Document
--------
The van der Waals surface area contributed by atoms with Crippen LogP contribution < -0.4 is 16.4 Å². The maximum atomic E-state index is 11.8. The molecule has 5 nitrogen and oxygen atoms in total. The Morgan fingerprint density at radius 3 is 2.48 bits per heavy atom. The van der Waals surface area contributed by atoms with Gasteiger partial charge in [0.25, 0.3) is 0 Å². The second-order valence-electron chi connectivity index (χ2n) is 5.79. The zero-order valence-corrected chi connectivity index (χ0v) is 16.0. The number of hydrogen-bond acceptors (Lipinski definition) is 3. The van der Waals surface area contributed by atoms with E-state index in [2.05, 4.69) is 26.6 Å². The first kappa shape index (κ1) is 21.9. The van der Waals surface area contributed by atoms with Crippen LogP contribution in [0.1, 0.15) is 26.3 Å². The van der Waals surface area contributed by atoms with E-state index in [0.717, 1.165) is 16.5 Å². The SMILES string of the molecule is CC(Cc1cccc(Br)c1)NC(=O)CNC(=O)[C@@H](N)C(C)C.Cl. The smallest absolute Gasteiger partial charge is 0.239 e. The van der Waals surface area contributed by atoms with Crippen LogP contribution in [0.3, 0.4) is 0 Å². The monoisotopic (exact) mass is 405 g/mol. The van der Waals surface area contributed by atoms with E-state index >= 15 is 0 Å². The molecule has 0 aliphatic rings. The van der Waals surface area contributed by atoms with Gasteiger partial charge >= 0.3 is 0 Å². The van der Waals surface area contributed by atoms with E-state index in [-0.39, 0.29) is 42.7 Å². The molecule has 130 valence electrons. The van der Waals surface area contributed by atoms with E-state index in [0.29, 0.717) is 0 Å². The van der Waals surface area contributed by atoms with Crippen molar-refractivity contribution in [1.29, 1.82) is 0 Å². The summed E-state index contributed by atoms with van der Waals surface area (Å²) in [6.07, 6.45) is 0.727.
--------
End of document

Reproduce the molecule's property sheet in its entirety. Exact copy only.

The van der Waals surface area contributed by atoms with Crippen LogP contribution < -0.4 is 16.4 Å². The maximum atomic E-state index is 11.8. The molecule has 5 nitrogen and oxygen atoms in total. The Morgan fingerprint density at radius 3 is 2.48 bits per heavy atom. The van der Waals surface area contributed by atoms with Gasteiger partial charge in [0.25, 0.3) is 0 Å². The second-order valence-electron chi connectivity index (χ2n) is 5.79. The zero-order valence-corrected chi connectivity index (χ0v) is 16.0. The number of hydrogen-bond acceptors (Lipinski definition) is 3. The van der Waals surface area contributed by atoms with E-state index in [2.05, 4.69) is 26.6 Å². The first kappa shape index (κ1) is 21.9. The van der Waals surface area contributed by atoms with Crippen LogP contribution in [0.1, 0.15) is 26.3 Å². The van der Waals surface area contributed by atoms with E-state index in [0.717, 1.165) is 16.5 Å². The SMILES string of the molecule is CC(Cc1cccc(Br)c1)NC(=O)CNC(=O)[C@@H](N)C(C)C.Cl. The smallest absolute Gasteiger partial charge is 0.239 e. The van der Waals surface area contributed by atoms with Crippen LogP contribution in [0.3, 0.4) is 0 Å². The monoisotopic (exact) mass is 405 g/mol. The van der Waals surface area contributed by atoms with E-state index >= 15 is 0 Å². The molecule has 0 aliphatic rings. The van der Waals surface area contributed by atoms with Gasteiger partial charge >= 0.3 is 0 Å². The van der Waals surface area contributed by atoms with E-state index in [-0.39, 0.29) is 42.7 Å². The molecule has 130 valence electrons. The van der Waals surface area contributed by atoms with E-state index in [0.29, 0.717) is 0 Å². The van der Waals surface area contributed by atoms with Crippen molar-refractivity contribution in [1.29, 1.82) is 0 Å². The summed E-state index contributed by atoms with van der Waals surface area (Å²) in [6.07, 6.45) is 0.727.